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Aero Bars -- What's the best?

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Aero Bars -- What's the best?

Old 12-13-02, 02:44 AM
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trmcgeehan
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Aero Bars -- What's the best?

I have carpal tunnel syndrome, manifested by numb hands when I sleep. I want to avoid an operation if I can. My local sports the****** says I am putting too much pressure on my wrists and hands while riding (when I'm in the lower drops), and should consider adding aero bars to move the pressure to my elbows. Are areo bars expensive? I think some have elbow cups that flip up when you're not using them. Is this good? I have been on a bike with aero bars briefly, and found it makes the steering very sensitive, and possibly dangerous in traffic or when making alot of turns. But my sports guy says if I use the bars at least when I'm on straight roads, this will help some. I average 50-100 miles a week, mostly on hilly Kentucky country roads. Any thoughts? (I have an old tank -- a 1985 Ross road bike that weighs 34 pounds ready to go, so aero-dynamics is not really a factor). Thanks in advance for your valued input.
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Old 01-13-03, 02:45 PM
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I added the Syntace C2 Clip Ultralite Aero Bar to my bike because of the same issue. I paid $129 for my aero bar on ebay.

Two of my fingers on my left hand started to go numb and my doctor told me that it was coming from too much pressure on the hand while riding. Since I got the bar, I no long have this problem anymore.
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Old 01-13-03, 03:01 PM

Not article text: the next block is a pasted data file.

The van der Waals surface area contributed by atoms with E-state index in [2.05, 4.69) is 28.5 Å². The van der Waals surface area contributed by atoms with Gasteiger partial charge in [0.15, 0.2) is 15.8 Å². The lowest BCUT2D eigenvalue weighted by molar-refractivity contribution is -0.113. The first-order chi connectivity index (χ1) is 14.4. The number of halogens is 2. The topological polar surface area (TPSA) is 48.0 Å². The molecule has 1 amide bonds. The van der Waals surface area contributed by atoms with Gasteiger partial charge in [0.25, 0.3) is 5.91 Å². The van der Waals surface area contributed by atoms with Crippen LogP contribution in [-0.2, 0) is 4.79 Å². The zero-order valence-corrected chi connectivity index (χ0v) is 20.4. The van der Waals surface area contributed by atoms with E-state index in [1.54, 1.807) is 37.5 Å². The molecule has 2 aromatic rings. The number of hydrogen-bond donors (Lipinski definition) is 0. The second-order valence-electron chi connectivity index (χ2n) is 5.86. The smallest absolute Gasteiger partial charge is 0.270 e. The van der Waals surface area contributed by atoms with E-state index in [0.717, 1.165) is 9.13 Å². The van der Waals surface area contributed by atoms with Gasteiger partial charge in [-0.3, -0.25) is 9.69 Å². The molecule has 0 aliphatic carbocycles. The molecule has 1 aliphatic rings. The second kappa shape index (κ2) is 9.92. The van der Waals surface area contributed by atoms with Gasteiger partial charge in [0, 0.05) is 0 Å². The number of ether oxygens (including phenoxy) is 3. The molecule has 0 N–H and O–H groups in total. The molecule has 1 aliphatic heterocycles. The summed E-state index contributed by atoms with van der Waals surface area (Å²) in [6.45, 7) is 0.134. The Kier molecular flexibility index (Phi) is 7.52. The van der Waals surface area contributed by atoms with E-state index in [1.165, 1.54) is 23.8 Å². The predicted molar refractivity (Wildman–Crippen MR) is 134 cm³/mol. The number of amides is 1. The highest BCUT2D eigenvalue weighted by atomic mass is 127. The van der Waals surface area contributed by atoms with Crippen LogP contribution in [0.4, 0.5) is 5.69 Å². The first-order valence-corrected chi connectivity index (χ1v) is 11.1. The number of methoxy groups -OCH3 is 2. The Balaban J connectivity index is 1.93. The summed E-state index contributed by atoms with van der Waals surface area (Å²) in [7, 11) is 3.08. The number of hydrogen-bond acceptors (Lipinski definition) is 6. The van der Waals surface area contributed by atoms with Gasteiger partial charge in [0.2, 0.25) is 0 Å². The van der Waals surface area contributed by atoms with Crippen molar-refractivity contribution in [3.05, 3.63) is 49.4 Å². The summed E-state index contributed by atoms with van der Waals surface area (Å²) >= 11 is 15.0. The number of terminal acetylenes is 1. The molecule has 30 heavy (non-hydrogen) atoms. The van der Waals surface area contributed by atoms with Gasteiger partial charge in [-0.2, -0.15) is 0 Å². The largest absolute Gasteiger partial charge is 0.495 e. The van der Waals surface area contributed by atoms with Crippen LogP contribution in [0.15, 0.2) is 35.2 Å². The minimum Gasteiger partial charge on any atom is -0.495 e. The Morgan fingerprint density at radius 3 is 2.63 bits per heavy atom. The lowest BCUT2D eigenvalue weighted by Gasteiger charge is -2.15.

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Aero bars come in a variety of shapes and sizes and costs. Figure on spending around $75 -100 to start with, and you can go crazy and spend upwards of $300 for the ones with all the bells and whistles.

Profile Designs, and Syntace are the most common.

Most on-line retailer carry different types!

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Old 01-13-03, 03:04 PM
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Profile makes models costing around $55.00-$60.00 with fixed pads that are entry level.

Adding a pair will give one more hand option to switch to which can't hurt.
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Old 01-13-03, 03:28 PM
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Yes, aero bars limit steering. They are illegal in mass start races, ie, road races and crits, for that reason. If you get some, never use them in traffic, group rides, or other situations where quick action may be required. You also have limited access to the brakes. Profile offers a couple of models for about $60.
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Old 01-13-03, 05:21 PM
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I've found the models with the spring-loaded flip up pads to be very unstable in the transition to the aero position. It takes quite a bit of finesse to lower the pads with your elbows without inducing wobble in the steering. The one advantage of the flip up pads is more hands positions on the handlebar.
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Old 01-13-03, 05:48 PM
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I've got the profile bars with the flip up rests and while it takes getting used to, isn't a big probem to get into them. My only complaint is that they rattle on rough surfaces, but on the whole the extra hand position is valuable.

I also have a pair of no name aerobars that have fixed pads on another bike, and overall I prefer the flip up pads.

The others are correct, though, when they say not to use them in traffic or any situation where you have to get to the brakes quickly or need extra control, such as one loose gravel.
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